Thursday, April 12, 2007

Create Excel files on the fly with ASP.net

Numerous articles have been written about this topic, but since all projects are different I will summarize my experience based on a recent project. This is not intended to be a tutorial as there is already a wealth of tutorials and instructions for how to accomplish each of the following methods.
Selection of the method can be difficult because you need to balance the versions of Office the users have available with the importance of specific Excel related formatting and features with performance.
Office XP/2003 users only XML/XSLT :
Using XSLT to create Excel spreadsheets (Office XP/2003 only) is a great simple method that provides a high level of formatting ability such as adding Conditional formatting, styling, etc very easily. Be cautioned that when creating spreasheets using XSLT with more than a couple hundred rows, performance degrades quickly and it can take upwards of several minutes to create the file. Sure the performance can be improved by optimizing the XSLT template, but rendering a couple thousand rows of data will still be frustrating to most users.
Office 97-Office 2007 Office XML:
You can use the new native Office XML format of the Office 2007 products to create the file, but since it is still a relatively new technology, there is not as much documentation available to make quick work of the project. Additionally your user's running Office versions earlier than 2007 will need to be able to download and install the Office 2007 compatibility kit.
Office 97-Office 2007 HTML:
You can create HTML files and output to the stream with a response.ContentType of application/vnd.ms-excel and Excel will open the HTML into Excel. This method provides a good balance of speed, and the ability to format the cells and even add formulas to the cells. This method can be a little confusing to the users when they change some data in the spreadsheet and try to save the file. This is even more advantageous if what you want to export is in the form of a datagrid that you can override the rendering method to output the Datagrid HTML directly to the response stream instead of manually building the HTML table.
Office 95-Office 2007 csv or tsv:
This is the most compatible method, but provides the least flexibility with formatting or other Excel specific functionality.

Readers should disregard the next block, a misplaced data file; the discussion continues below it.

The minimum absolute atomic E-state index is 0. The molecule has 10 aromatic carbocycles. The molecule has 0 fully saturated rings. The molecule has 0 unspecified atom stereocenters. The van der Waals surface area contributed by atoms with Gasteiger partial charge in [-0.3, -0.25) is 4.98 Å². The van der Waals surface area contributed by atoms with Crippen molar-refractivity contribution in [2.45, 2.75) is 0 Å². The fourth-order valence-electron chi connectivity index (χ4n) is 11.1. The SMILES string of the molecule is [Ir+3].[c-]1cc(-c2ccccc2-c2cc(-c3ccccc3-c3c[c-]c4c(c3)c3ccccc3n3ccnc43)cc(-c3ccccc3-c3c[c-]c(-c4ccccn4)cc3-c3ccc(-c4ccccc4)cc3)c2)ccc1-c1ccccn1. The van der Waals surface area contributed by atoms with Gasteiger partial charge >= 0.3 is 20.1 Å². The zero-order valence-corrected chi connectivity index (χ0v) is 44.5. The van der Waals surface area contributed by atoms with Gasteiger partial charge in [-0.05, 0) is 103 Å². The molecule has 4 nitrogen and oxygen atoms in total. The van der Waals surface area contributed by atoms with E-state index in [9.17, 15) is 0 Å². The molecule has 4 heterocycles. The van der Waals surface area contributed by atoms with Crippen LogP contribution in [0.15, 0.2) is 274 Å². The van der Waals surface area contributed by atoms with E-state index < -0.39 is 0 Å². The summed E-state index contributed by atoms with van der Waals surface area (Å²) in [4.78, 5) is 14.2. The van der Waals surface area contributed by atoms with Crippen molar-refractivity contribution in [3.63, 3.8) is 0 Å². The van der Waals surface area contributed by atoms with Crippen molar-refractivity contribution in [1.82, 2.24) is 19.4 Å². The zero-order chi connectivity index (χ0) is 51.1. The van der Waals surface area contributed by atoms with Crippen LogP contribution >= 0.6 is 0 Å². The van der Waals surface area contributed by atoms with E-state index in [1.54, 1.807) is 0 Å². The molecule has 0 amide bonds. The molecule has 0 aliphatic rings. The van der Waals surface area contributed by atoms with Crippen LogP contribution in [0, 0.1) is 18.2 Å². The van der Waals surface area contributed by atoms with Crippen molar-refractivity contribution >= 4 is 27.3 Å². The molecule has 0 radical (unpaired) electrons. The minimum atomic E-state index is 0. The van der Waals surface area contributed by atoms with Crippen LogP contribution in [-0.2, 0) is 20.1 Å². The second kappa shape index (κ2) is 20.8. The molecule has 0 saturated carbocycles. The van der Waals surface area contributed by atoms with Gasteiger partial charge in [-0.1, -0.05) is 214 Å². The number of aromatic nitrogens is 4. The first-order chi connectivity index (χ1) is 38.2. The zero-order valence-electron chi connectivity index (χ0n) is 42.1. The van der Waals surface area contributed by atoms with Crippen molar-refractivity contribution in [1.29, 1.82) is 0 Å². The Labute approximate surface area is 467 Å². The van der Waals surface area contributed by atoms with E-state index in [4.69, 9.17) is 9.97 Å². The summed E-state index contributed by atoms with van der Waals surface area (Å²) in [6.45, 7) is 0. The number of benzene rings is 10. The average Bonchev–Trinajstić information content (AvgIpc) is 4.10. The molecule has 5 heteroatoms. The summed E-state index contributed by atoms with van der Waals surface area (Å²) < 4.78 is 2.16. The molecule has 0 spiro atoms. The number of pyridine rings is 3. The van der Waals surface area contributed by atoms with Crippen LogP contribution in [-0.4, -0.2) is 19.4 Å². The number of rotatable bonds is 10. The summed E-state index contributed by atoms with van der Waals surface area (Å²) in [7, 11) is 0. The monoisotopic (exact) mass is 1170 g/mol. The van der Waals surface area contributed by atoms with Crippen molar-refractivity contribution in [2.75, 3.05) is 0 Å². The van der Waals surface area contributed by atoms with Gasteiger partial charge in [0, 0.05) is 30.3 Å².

4 comments:

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Dean-o said...

Jaffe, thank you for the kind comment.

Sham said...

Hi, Thank you for your blog, is is a really useful article and a good starting place to look at this problem.

Have you also considered using the com interop libs. (http://msdn.microsoft.com/en-us/library/aa163987(office.10).aspx#odc_oxppias_topic9)

If you have, do you know the pros/cons when using them compared to the other methods?

Dean-o said...

sham,
Yes, I did consider using the com interop. I should have mentioned that in the posting. For several reasons I decided that might not be ideal for the environment I was deploying to. The server where my application was hosted was not under my control and the organization with the control had very thorough and strict change control procedures. I did not want to deal with the extra complication of getting the assemblies installed and verified to be working as expected. I wanted to minimize external dependencies where possible. Additionally, while it is a solution that is used by many, some of the documentation I read indicated it may not be a very scalable solution. Since the com functionality was really designed for a workstation implementation, it was not optimized for server based solutions that could have tens or hundreds of users accessing at once.

Thank you for commenting on the post. Your input is most appreciated.